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Tuesday, February 07, 2023

Two UF students are seeking to end slavery one brushstroke at a time.

Free Dove Market, at freedovemarket.com, is an online art store that sells donated artwork and gives 100 percent of its sales to Love UnVeiled, a ministry that rescues women from slavery and provides long-term care.

Suzy Schrimsher, a 20-year-old family, youth and community sciences junior, and Melissa Dukes, a 20-year-old public relations junior, founded Free Dove in March 2013 and have donated about $1,500 from sales.

The artwork they sell ranges from $10 knitted headbands to $200 canvas paintings and has been submitted by artists of various ages, genders and skill levels. However, most of the pieces contributed have come from UF students, Schrimsher said.

Some UF students are also purchasing the pieces featured on the site, like Ashley Kobza, a 20-year-old public relations junior, who said she likes buying items from Free Dove because human trafficking is an issue close to her heart.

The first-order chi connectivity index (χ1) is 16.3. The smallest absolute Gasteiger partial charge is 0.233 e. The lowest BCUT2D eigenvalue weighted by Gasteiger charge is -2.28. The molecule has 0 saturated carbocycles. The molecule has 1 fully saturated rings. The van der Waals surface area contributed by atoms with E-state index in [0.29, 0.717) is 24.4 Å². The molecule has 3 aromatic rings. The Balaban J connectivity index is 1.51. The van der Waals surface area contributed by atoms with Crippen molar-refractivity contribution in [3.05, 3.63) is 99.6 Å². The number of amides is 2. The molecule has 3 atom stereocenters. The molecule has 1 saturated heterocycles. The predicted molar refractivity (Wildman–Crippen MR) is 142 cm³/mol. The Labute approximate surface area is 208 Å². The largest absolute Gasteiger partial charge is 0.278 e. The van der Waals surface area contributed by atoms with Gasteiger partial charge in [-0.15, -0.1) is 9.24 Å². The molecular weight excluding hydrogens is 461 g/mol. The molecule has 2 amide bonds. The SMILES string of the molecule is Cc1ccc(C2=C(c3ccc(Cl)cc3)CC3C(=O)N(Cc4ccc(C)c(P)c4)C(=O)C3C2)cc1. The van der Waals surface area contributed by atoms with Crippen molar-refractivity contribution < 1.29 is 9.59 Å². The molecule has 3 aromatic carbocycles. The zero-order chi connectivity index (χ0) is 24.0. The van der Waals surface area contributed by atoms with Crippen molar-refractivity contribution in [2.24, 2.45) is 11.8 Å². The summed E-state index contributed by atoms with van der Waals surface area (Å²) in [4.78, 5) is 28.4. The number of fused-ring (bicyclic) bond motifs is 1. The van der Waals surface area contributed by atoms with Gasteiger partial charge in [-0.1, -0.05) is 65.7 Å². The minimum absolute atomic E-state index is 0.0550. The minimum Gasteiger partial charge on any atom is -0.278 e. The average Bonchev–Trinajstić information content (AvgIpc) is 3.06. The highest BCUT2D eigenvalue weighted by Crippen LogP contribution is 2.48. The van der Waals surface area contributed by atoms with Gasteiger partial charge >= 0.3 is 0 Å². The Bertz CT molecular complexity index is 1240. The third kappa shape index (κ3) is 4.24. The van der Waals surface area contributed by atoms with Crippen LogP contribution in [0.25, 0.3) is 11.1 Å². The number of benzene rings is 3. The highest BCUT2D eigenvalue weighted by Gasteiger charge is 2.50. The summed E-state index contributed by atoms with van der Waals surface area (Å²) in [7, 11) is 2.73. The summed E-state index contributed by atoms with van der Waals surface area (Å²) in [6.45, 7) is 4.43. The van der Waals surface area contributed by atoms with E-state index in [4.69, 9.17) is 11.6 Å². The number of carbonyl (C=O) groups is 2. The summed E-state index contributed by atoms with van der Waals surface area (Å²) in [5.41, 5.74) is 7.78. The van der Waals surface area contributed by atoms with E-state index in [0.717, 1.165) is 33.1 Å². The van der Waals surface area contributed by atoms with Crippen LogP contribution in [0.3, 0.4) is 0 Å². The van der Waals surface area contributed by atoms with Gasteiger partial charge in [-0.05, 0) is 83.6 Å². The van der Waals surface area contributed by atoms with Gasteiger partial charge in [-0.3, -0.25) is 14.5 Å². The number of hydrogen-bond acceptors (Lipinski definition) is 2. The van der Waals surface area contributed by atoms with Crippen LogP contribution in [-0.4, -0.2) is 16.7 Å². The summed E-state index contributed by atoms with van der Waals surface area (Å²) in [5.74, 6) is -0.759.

“It’s cool to be able to purchase something that can go on my wall, but also something that’s also going to a mission that I am extremely passionate about,” Kobza said.

Schrimsher and Dukes, who are sisters of Kappa Delta sorority at UF, said they first became passionate about fighting human trafficking after they attended a Christian conference and heard about how prevalent this issue is overseas as well as in the U.S.

“We were both heartbroken about it,” Dukes said. “We knew we wanted to do something, but we didn’t know what we could do that was more permanent and long-lasting, so Suzy came up with the idea of starting a website with art on it.”

Almost all submitted artwork will be sold, and participating artists will be featured in an article on the website. Artists of any background can contribute artwork to the cause by visiting freedovemarket.com, according to information on the website.

Dukes said she and Schrimsher would like to continue Free Dove after college.

“We are just trying to go where the Lord leads us,” Dukes said, “And we hope that’s in the cards for us.”

Schrimsher said she hopes Free Dove can put an end to human trafficking by raising awareness.

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“I hope people realize that slavery is still going on with labor and sex slavery, and that it happens here in the United States,” she said. “It’s not just a foreign issue.”

A version of this story ran on page 5 on 11/12/2013 under the headline "Online art store fights human trafficking"

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